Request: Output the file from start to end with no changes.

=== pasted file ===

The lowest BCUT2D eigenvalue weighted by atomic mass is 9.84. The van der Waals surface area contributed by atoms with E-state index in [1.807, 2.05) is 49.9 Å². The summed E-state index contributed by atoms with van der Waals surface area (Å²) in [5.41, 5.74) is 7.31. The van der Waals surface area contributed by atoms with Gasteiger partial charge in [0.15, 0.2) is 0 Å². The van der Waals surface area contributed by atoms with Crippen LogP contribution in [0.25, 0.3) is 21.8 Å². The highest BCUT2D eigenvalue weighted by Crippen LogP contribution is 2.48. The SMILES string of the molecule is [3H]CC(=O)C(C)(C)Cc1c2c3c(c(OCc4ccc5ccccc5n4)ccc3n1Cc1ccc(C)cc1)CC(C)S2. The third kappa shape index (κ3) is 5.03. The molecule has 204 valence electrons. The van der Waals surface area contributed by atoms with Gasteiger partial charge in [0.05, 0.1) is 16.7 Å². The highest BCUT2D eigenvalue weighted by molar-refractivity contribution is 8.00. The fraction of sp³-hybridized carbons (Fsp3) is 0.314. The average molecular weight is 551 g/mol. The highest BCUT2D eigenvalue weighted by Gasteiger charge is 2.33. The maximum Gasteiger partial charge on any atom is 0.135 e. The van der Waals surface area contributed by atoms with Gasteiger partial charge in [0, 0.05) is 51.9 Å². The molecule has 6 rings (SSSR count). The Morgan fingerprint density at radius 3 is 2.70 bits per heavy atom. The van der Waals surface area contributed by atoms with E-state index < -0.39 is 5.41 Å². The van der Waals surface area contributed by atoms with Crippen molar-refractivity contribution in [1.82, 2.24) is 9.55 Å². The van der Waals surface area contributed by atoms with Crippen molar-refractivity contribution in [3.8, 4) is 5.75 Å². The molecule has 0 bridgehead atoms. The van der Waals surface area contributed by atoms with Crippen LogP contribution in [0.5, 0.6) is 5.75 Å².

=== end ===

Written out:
The lowest BCUT2D eigenvalue weighted by atomic mass is 9.84. The van der Waals surface area contributed by atoms with E-state index in [1.807, 2.05) is 49.9 Å². The summed E-state index contributed by atoms with van der Waals surface area (Å²) in [5.41, 5.74) is 7.31. The van der Waals surface area contributed by atoms with Gasteiger partial charge in [0.15, 0.2) is 0 Å². The van der Waals surface area contributed by atoms with Crippen LogP contribution in [0.25, 0.3) is 21.8 Å². The highest BCUT2D eigenvalue weighted by Crippen LogP contribution is 2.48. The SMILES string of the molecule is [3H]CC(=O)C(C)(C)Cc1c2c3c(c(OCc4ccc5ccccc5n4)ccc3n1Cc1ccc(C)cc1)CC(C)S2. The third kappa shape index (κ3) is 5.03. The molecule has 204 valence electrons. The van der Waals surface area contributed by atoms with Gasteiger partial charge in [0.05, 0.1) is 16.7 Å². The highest BCUT2D eigenvalue weighted by molar-refractivity contribution is 8.00. The fraction of sp³-hybridized carbons (Fsp3) is 0.314. The average molecular weight is 551 g/mol. The highest BCUT2D eigenvalue weighted by Gasteiger charge is 2.33. The maximum Gasteiger partial charge on any atom is 0.135 e. The van der Waals surface area contributed by atoms with Gasteiger partial charge in [0, 0.05) is 51.9 Å². The molecule has 6 rings (SSSR count). The Morgan fingerprint density at radius 3 is 2.70 bits per heavy atom. The van der Waals surface area contributed by atoms with E-state index < -0.39 is 5.41 Å². The van der Waals surface area contributed by atoms with Crippen molar-refractivity contribution in [1.82, 2.24) is 9.55 Å². The van der Waals surface area contributed by atoms with Crippen molar-refractivity contribution in [3.8, 4) is 5.75 Å². The molecule has 0 bridgehead atoms. The van der Waals surface area contributed by atoms with Crippen LogP contribution in [0.5, 0.6) is 5.75 Å².